Thursday, October 2, 2008

Home Prices In 20 US Cities Fall At Record Pace In July

Source : The Business Times, October 2, 2008

More contraction to come should banks stiffen lending rules in months ahead

(WASHINGTON) House prices in 20 US cities declined in July at the fastest pace on record, signalling the worst housing recession in a generation had yet to trough even before last month's credit crisis.

Looking for buyers: US homebuilders, hit by at least US$19 billion in losses since 2006, will ask lawmakers to pass a US$15,000 tax credit for all homebuyers

The S&P/Case-Shiller home-price index released on Tuesday dropped 16.3 per cent from a year earlier, more than forecast, after a 15.9 per cent decline in June. The gauge has fallen every month since January last year, and year-over-year records began in 2001.

The US housing slump is at the centre of the meltdown in financial markets as declining demand pushes down property values and causes foreclosures to mount. Banks will probably stiffen lending rules even more in the coming months to limit losses, indicating that residential real estate will keep contracting and consumer spending will continue to falter.

'The fact that house prices quickened their slide before the worst point in credit markets hit this month does not bode well,' said Derek Holt, an economist at Scotia Capital Inc in Toronto.

Home prices decreased 0.9 per cent in July from the prior month after declining 0.5 per cent in June, the report showed. The figures are not adjusted for seasonal effects so economists prefer to focus on year-over-year changes instead of month-to-month.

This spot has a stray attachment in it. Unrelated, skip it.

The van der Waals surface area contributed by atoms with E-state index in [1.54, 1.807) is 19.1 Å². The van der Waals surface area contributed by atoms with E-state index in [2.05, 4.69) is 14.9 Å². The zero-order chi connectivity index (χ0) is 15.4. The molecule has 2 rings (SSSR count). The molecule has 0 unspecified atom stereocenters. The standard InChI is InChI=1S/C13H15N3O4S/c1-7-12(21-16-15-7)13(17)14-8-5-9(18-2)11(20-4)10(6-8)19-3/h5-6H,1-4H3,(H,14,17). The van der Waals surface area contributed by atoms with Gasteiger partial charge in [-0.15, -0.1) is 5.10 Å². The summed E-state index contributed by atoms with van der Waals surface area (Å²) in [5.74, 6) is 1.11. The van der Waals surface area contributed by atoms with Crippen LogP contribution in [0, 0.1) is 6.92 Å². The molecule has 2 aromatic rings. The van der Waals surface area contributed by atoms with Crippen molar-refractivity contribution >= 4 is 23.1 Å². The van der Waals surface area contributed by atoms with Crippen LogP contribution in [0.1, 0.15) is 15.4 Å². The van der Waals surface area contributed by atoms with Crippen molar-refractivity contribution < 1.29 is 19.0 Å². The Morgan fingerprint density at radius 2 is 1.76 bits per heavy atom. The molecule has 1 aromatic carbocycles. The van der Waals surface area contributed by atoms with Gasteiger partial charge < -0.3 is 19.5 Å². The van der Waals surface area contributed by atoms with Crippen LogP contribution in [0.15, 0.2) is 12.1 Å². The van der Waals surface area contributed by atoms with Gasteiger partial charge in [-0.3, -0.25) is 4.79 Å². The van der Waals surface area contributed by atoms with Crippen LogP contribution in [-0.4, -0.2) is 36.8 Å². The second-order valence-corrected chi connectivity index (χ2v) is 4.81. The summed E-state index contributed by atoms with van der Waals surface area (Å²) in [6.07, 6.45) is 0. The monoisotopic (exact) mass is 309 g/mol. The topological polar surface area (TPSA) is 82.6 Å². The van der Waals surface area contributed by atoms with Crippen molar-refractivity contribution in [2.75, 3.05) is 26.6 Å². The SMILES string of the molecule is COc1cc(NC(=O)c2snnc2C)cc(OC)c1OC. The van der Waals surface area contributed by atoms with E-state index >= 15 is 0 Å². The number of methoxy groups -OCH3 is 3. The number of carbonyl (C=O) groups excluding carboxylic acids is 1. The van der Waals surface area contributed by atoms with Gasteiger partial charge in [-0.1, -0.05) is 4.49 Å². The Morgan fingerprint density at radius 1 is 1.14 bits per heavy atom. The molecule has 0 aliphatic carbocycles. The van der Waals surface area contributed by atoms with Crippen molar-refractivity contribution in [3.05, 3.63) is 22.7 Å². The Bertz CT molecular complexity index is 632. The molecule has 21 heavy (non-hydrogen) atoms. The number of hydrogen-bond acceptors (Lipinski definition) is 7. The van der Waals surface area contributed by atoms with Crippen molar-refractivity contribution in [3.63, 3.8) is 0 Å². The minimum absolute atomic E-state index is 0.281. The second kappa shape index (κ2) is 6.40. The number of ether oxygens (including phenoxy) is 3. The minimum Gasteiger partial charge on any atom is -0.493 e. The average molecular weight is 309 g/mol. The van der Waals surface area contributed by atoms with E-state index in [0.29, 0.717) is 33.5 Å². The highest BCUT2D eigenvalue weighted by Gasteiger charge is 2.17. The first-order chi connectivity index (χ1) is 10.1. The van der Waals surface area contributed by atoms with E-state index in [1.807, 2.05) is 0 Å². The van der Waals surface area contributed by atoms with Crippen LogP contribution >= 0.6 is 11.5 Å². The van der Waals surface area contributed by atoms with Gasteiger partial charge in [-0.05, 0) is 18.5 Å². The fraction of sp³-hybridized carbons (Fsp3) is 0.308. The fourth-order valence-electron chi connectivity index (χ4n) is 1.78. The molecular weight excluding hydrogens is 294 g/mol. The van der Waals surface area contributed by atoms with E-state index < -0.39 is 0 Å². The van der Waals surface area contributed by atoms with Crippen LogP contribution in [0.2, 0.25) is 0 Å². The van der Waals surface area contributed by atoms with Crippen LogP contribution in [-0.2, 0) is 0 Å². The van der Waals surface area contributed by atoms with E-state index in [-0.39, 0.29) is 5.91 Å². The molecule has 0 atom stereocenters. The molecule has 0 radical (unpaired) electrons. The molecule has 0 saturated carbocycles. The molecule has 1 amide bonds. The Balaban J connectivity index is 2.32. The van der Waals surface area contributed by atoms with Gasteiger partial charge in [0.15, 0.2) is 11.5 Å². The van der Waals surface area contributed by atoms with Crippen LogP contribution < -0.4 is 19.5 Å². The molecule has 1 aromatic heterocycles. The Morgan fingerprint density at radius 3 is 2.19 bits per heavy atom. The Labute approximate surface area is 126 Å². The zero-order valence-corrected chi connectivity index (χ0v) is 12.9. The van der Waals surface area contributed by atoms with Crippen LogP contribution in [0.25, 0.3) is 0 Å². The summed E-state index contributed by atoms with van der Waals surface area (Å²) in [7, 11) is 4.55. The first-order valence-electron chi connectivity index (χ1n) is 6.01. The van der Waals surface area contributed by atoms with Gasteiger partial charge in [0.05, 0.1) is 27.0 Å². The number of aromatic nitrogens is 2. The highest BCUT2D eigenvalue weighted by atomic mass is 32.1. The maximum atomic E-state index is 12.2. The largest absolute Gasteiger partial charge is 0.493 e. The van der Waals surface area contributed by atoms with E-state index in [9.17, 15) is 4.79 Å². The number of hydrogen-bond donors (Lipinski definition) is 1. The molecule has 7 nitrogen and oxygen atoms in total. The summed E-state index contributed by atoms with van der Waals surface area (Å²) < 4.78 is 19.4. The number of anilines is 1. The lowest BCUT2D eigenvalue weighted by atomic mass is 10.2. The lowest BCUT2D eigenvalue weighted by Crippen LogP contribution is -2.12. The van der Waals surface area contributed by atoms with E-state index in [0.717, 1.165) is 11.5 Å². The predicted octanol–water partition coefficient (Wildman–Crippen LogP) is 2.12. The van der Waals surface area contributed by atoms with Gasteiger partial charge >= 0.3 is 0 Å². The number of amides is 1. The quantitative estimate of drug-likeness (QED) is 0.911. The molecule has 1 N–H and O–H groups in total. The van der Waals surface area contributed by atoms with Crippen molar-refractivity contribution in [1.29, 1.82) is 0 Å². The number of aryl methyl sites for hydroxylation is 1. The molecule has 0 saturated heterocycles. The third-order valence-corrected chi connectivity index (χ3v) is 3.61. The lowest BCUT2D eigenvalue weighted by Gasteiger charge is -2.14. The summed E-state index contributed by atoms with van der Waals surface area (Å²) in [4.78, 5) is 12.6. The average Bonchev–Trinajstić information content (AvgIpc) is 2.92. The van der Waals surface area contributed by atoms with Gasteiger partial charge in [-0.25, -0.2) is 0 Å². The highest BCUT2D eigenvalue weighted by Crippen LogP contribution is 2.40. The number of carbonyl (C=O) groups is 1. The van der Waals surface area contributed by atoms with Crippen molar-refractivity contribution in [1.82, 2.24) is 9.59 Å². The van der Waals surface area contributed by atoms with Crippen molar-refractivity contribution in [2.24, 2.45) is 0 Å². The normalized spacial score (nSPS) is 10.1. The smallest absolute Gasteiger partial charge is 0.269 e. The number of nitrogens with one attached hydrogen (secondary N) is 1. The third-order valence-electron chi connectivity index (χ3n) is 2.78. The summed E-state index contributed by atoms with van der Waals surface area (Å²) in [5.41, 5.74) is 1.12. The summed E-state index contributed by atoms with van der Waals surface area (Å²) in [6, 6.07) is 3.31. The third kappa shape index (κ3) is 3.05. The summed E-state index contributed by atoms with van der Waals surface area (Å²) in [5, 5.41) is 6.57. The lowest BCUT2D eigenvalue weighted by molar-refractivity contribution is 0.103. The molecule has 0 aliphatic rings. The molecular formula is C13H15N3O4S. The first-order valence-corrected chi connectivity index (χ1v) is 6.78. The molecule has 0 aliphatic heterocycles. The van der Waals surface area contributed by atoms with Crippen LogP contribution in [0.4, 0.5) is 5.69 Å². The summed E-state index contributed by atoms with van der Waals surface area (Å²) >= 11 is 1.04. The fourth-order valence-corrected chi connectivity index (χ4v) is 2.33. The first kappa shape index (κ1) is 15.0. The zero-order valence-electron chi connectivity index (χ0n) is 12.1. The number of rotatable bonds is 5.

Prices dropped in 13 cities month-over-month, compared with 11 in June. Las Vegas saw values fall 2.8 per cent in July, the largest decline.

Economists forecast that the index would fall 16 per cent from a year earlier, according to the median of 23 estimates in a Bloomberg News survey. Projections ranged from declines of 14.5 per cent to 16.5 per cent.

Compared with a year earlier, all 20 areas showed a decrease in prices in July, led by a 30 per cent drop in Las Vegas and a 29 per cent decline in Phoenix.

'While some cities did show some marginal improvement over last month's data, there is still very little evidence of any particular region experiencing an absolute turnaround,' David Blitzer, chairman of the index committee at S&P, said in a statement.

Robert Shiller, chief economist at MacroMarkets LLC and a professor at Yale University, and Karl Case, an economics professor at Wellesley College, created the home-price index based on research from the 1980s.

Sales of previously-owned homes fell 2.2 per cent in August from the prior month and were 32 per cent below their historic high reached in September 2005.

Declining home construction has subtracted from growth since the first quarter of 2006, pushing the economy to the brink of a downturn.

US homebuilders, buffeted by at least US$19 billion in losses since 2006, will ask lawmakers to pass a US$15,000 tax credit for all homebuyers, replacing a US$7,500 incentive enacted earlier this year that they contend failed to stimulate demand.

'Our members are really hurting,' Jerry Howard, the chief executive officer of the National Association of Home Builders, said in an interview on Monday. 'The tax credit passed in July seems to have failed to have sparked interest.'

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